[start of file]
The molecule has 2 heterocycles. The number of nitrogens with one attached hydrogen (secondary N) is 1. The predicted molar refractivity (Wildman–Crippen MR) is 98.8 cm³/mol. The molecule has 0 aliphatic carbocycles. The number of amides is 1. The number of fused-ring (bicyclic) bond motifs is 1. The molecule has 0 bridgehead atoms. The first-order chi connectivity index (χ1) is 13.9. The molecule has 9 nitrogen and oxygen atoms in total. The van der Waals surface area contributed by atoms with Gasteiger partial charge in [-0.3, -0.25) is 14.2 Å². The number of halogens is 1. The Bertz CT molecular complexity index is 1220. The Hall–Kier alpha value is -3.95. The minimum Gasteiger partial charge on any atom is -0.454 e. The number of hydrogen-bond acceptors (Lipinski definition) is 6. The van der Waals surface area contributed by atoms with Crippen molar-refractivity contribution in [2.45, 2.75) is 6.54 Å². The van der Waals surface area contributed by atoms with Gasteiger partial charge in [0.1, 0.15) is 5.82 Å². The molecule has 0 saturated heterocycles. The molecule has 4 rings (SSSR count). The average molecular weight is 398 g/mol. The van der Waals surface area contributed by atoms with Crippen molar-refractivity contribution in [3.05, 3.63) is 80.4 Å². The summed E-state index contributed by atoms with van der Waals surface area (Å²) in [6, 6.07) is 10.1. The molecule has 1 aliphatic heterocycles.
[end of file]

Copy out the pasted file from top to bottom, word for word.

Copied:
The molecule has 2 heterocycles. The number of nitrogens with one attached hydrogen (secondary N) is 1. The predicted molar refractivity (Wildman–Crippen MR) is 98.8 cm³/mol. The molecule has 0 aliphatic carbocycles. The number of amides is 1. The number of fused-ring (bicyclic) bond motifs is 1. The molecule has 0 bridgehead atoms. The first-order chi connectivity index (χ1) is 13.9. The molecule has 9 nitrogen and oxygen atoms in total. The van der Waals surface area contributed by atoms with Gasteiger partial charge in [-0.3, -0.25) is 14.2 Å². The number of halogens is 1. The Bertz CT molecular complexity index is 1220. The Hall–Kier alpha value is -3.95. The minimum Gasteiger partial charge on any atom is -0.454 e. The number of hydrogen-bond acceptors (Lipinski definition) is 6. The van der Waals surface area contributed by atoms with Crippen molar-refractivity contribution in [2.45, 2.75) is 6.54 Å². The van der Waals surface area contributed by atoms with Gasteiger partial charge in [0.1, 0.15) is 5.82 Å². The molecule has 0 saturated heterocycles. The molecule has 4 rings (SSSR count). The average molecular weight is 398 g/mol. The van der Waals surface area contributed by atoms with Crippen molar-refractivity contribution in [3.05, 3.63) is 80.4 Å². The summed E-state index contributed by atoms with van der Waals surface area (Å²) in [6, 6.07) is 10.1. The molecule has 1 aliphatic heterocycles.